Thursday, July 23, 2009

OPINION: The Great Health-Care Debate Circus And Side Shows

By Don Wiltshire

The Great Health Care Debate Circus is in full swing, going on in more rings than you could ever imagine. The slick TV ads, dreamed up by the health-insurance industry and paid for by your health-care dollars, warn us of the horrors of government-run clinics. That nice lady from Canada, who would not have been treated for a life-threatening illness for another year-and-a-half because of her country’s government-run system, had to come to our wonderful country to get treatment. The talking heads blather on about how unaffordable universal health coverage would be.
House Resolution 676 has been languishing in Congress since February 2005. It also is called the “Expanded and Improved Medicare for All Act.” It is currently sponsored by 87 congressmen, including Sen. Tom Udall and supported by 70 percent of the American people. It would not affect your choice of health-care providers. It would not affect the health-care industry. It would, however, divert some of the $800 billion of our health-care dollars (fully one-third of the $2.4 trillion we spend on health care in the United States) from the Mighty Health Insurance Industry’s coffers. Find out more and how you can help online at
Here are our stories and why we both support this resolution:
Private insurance’s giant loopholes, Donald’s tale:
Working the scenic shops in Orlando, Fla., was like a periodic stampede. One shop would pick up a big contract from Universal Studios or Disney and we would all sign on, work like crazy, finish the job in less than six months and get laid off, never qualifying for the company’s health-insurance program. One shop I worked for was fortunate enough to pick up several lucrative contracts in a row. I became a “regular” and signed up for their health-insurance program.
Treating myself to a much-needed eye exam, I discovered I had an advanced case of glaucoma, a condition that causes excess pressure in the eye and slowly erodes the optic nerve. Medicated eye drops, which would have been frightfully expensive without insurance, were tried but did not bring down the pressure. Operations were scheduled for both eyes. I was laid off the next day. The insurance company magnanimously agreed to spring for the operations.
The end result? I’m now “legally blind,” kind of like looking at a “low-resolution” screen rather than one of those high-definition sets. Enough eyesight to get around but not much use to a “real” company. Had universal health coverage been available, this condition would have been detected early. Who knows how life might have been different?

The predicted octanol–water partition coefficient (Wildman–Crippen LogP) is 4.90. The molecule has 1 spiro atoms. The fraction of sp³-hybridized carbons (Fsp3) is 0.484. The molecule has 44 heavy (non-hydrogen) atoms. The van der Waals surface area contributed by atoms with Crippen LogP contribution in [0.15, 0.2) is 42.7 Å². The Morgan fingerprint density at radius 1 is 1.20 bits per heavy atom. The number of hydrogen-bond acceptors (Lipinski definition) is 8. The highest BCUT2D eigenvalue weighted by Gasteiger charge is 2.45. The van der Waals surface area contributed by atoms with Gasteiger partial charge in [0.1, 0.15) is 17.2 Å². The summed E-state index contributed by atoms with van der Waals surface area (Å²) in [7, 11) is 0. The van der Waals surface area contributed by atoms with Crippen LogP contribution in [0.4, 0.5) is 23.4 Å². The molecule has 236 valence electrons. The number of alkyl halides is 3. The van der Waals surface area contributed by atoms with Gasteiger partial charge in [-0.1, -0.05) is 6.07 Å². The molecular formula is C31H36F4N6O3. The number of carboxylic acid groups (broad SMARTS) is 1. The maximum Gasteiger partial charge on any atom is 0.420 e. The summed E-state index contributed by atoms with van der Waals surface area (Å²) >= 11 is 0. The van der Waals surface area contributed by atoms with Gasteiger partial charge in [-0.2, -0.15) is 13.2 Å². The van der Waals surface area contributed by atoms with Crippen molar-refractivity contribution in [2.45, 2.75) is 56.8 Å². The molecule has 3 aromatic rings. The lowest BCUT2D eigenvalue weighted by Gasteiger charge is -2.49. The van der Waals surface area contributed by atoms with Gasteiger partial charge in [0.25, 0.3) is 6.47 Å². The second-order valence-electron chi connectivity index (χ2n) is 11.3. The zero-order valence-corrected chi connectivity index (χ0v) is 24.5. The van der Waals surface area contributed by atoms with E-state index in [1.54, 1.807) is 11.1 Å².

Government-run health care, Margaret’s tale:
As a child, before the Korean Military Action (war), I was seen by both private dentists and at least one private doctor about my mouth. Age 3 and I had lost most of my bottom “baby” teeth. My adult teeth weren’t coming in. Fine, fine, everyone said, don’t worry.
When this Korean action (war) started, my dad returned to the Air Force. At 5, I had my tonsils out at the base hospital in Texas. During my time there, a well-developed tumor (no, not cancer) was discovered under my tongue. My adult teeth were floating in it.
Arrangements were made, and I was sent to another base hospital in Alabama. It seems they had one of the best dental surgeons in the country there. He removed the tumor. My jaw bone was paper thin.
In my life, government-run health care was more than all right. As a dairy farmer, my family would not have been able to get such help or afford it. I don’t know what life would have been like without a jaw. If I had survived, there would have been no corn on the cob, that’s for sure.
For years, we were assured our president would be well cared for at Bethesda Naval Hospital. I was always told it was one of the best in the country.
If your government wanted to run health care, it could do a great job. What they want are “stimulus” payments from the health-care industry. You put them in office, but they know where the money is. It’s your money, but you don’t package it for them like the lobbyists do.
We call a cop “dirty” if he or she accepts gifts or money and is “influenced” by the giver. What do we call a senator or congressman who does the same thing? Getting our government back will take work. We need to make some really big noise.

Don Wiltshire lives in Magdalena and shares this column with his wife, Margaret. The views of Mr. and Mrs. Wiltshire do not necessarily represent the Mountain Mail.

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